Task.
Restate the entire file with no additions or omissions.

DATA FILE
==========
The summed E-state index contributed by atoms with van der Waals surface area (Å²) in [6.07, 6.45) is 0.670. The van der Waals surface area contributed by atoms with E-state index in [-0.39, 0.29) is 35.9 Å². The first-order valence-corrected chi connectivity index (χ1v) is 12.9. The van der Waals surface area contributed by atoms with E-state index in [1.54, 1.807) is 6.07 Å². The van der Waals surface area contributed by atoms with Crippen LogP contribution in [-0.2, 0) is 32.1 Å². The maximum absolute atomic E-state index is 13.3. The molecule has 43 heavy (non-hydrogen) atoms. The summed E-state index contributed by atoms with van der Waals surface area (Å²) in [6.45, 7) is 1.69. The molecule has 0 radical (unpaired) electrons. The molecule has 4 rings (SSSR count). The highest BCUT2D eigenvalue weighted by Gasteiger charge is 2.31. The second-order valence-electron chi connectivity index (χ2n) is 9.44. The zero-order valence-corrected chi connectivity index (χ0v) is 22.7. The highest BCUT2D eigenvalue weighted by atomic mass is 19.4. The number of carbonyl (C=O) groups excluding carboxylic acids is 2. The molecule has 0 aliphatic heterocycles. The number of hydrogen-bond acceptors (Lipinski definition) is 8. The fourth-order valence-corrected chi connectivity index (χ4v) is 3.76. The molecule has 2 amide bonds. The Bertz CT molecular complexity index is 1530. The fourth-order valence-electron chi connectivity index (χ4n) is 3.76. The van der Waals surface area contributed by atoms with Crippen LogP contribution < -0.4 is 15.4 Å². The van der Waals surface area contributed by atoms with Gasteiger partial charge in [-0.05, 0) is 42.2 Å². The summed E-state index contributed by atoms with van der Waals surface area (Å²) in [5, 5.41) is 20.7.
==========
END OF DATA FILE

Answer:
The summed E-state index contributed by atoms with van der Waals surface area (Å²) in [6.07, 6.45) is 0.670. The van der Waals surface area contributed by atoms with E-state index in [-0.39, 0.29) is 35.9 Å². The first-order valence-corrected chi connectivity index (χ1v) is 12.9. The van der Waals surface area contributed by atoms with E-state index in [1.54, 1.807) is 6.07 Å². The van der Waals surface area contributed by atoms with Crippen LogP contribution in [-0.2, 0) is 32.1 Å². The maximum absolute atomic E-state index is 13.3. The molecule has 43 heavy (non-hydrogen) atoms. The summed E-state index contributed by atoms with van der Waals surface area (Å²) in [6.45, 7) is 1.69. The molecule has 0 radical (unpaired) electrons. The molecule has 4 rings (SSSR count). The highest BCUT2D eigenvalue weighted by Gasteiger charge is 2.31. The second-order valence-electron chi connectivity index (χ2n) is 9.44. The zero-order valence-corrected chi connectivity index (χ0v) is 22.7. The highest BCUT2D eigenvalue weighted by atomic mass is 19.4. The number of carbonyl (C=O) groups excluding carboxylic acids is 2. The molecule has 0 aliphatic heterocycles. The number of hydrogen-bond acceptors (Lipinski definition) is 8. The fourth-order valence-corrected chi connectivity index (χ4v) is 3.76. The molecule has 2 amide bonds. The Bertz CT molecular complexity index is 1530. The fourth-order valence-electron chi connectivity index (χ4n) is 3.76. The van der Waals surface area contributed by atoms with Crippen LogP contribution < -0.4 is 15.4 Å². The van der Waals surface area contributed by atoms with Gasteiger partial charge in [-0.05, 0) is 42.2 Å². The summed E-state index contributed by atoms with van der Waals surface area (Å²) in [5, 5.41) is 20.7.